The Human Freelancer

Happy and honest self-employment for conscientious newcomers

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It’s irksome that people make money out of us. Yet there’s something more palatable about a client who exposes the margins they make on top of your work. It says “I’ve got nothing to hide between us. Your work does a tremendous job attracting success for me and this is proof.” Considerate clients share insight like that about the quality of your work.

Don’t get me wrong – I’m still uncomfortable with the idea of profiteering from other people’s toil. But it takes the exploitative edge off when clients are at least honest about a commercial arrangement.

That’s about the best we can hope for I suppose, trapped here beneath the toxic Dutch-oven duvet of capitalism. Until people trade resources without polluting deals with cash the honest freelancer must bite her or his lip and get on with things. After all, if we weren’t cheaper for clients than doing a job in-house we wouldn’t be asked for assistance in the first place.

There’s another way you can help yourself feel less pissed off. Always choose a fair price you’re happy with in the first place. So you feel adequately recomposed for the effort and value you add to your client’s business. A human freelancer never increases their price out of avarice.

The other way to do business deserves no respect. That’s when a client hides their pleasure, pretends they’re indifferent to the successes they gain from your work and treads on your tits until you squeeze out an even bigger milky margin.

How is that supposed that make a freelancer feel? Like shit. And it reduces your inclination to do a good job and more likely to put their windows through with frozen acid turds.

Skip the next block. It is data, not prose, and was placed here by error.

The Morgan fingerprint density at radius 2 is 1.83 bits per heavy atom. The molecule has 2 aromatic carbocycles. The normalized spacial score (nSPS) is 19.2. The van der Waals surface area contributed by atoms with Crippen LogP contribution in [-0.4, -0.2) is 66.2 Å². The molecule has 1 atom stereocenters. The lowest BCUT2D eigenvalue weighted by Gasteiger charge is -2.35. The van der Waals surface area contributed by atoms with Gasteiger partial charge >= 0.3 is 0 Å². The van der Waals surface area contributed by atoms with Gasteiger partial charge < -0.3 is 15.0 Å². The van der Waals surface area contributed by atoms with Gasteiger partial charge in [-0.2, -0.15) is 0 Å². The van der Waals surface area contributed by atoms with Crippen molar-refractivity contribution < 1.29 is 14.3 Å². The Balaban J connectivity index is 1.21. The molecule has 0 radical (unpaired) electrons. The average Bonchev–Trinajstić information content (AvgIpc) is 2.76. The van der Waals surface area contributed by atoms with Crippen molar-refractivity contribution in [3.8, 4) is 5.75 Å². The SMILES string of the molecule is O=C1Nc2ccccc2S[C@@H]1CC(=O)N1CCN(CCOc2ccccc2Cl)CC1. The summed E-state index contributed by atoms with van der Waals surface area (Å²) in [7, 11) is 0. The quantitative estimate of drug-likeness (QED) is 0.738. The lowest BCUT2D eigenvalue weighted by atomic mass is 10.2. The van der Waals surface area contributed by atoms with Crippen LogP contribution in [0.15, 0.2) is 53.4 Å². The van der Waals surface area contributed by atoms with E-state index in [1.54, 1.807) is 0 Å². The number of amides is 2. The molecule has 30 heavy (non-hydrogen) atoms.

I’m uncomfortable with profiteering from other people’s efforts because I can’t bring myself to do it.

“I’d suggest that’s a serious misunderstanding of how the capitalism model works” said my accountant friend when I admitted to charging clients only cost price for other freelancers I draft in. He’s probably right but I’m not convinced it’s right to mark up someone else’s work when they did everything to create it and you did nothing. But then he has to spend his life being an accountant.

Some people charge introduction fees for passing on work, but making money out of sharing something that didn’t cost me anything seems ethically wrong. It’s fair to charge for my direct effort and experience, it’s not fair to profiteer from other people’s just because you pushed an opportunity their way. What goes around comes around, hopefully their thanks will be collaboration in the future.

Perhaps I’ve been hoodwinked by the ubiquitous call for more transparency in the system – a veil for shirking responsibility from those who do wrong but are at least open about it. Maybe I’m placated by a pat on the head and a “well done” when I should really be demanding more money for my work.

Yet every decent human freelancer knows more money doesn’t mean more happiness. Happiness comes from a sense of purpose doing what you love and feeling content with where you are right now. So I defer to that instead of making the system worse by polluting it with more greed.

The Human Freelancer book

LOOK! There's a book full of this shit and more!

Self-help business books perpetuate the myth that success is relentless growth and more of everything means progress. They preach about bookkeeping and market research: things you might need to do of course. But let’s face it they’re fucking boring.

The Human Freelancer book is your antidote: stuffed full of emotional support and insightful advice for vulnerable newbies to self-employment like you.

Buy it now